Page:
His songs were performed by all major Greek singers, including Kazantzidis, Bithikotsis, Gavalas, Angelopoulos, Kaiti Grey, Polly Panou, Haroula Lampraki, Stamatis Kokotas, and from some point on, by himself as well.
The last 14 years of Tsitsanis career
In 1972 Tsitsanis had a rather shocking event to deal with. Giannis Papaioannou, one of his main singers and personal friends died in a car accident. Tsitsanis was blown away by this fact and had a really hard time dealing with it.
In 1980 on the initiative of UNESCO he recorded a double album entitled “Charama” – as was the name of the music stage, where Tsitsanis appeared in the last 14 years of his career and life.
In the album Charama he played a series of classic laika songs and many improvisational tracks in bouzouki. It was released in France (1985) and gained the prize of the Music Academy “Charles Cross”. This award has been given to two Greek artists only: Vassilis Tsitsanis and Haris Alexiou.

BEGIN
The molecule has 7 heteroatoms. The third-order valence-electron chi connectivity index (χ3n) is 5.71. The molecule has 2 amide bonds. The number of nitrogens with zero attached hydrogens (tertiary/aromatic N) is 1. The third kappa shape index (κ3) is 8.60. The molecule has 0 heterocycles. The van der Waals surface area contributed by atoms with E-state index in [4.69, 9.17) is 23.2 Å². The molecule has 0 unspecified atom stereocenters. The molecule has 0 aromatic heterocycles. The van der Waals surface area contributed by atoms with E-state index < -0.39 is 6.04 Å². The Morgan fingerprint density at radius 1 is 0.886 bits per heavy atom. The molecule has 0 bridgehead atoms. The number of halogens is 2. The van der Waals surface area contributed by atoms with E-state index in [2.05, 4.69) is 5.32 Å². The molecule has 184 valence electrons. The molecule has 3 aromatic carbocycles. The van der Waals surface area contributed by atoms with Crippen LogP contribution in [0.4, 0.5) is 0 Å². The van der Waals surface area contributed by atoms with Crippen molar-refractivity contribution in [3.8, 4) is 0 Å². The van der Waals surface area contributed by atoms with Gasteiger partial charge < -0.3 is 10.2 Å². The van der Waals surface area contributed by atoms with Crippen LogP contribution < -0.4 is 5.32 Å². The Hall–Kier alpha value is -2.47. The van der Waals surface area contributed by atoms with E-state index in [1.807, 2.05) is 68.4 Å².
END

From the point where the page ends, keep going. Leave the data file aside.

Unfortunately, in the meantime, the leading composer was gone forever. In 1984, the very day of his birthday (18 January), Tsitsanis died in London Brompton Hospital from complications following an operation in the lungs.
Greek music was never the same again after his death; although his songs are considered classic in Greek music, it is more than evident that such creators are missing from the music scene of Greece.
Tsitsanis’ personal life
Vassilis Tsitsanis got married in 1942 with Zoi Samara. They had two girls together, Areti and Victoria.
Tsitsanis was associated with many women – mostly Greek singers of the time – and his most known love affair was with Marika Ninou.
Category: Greek Composers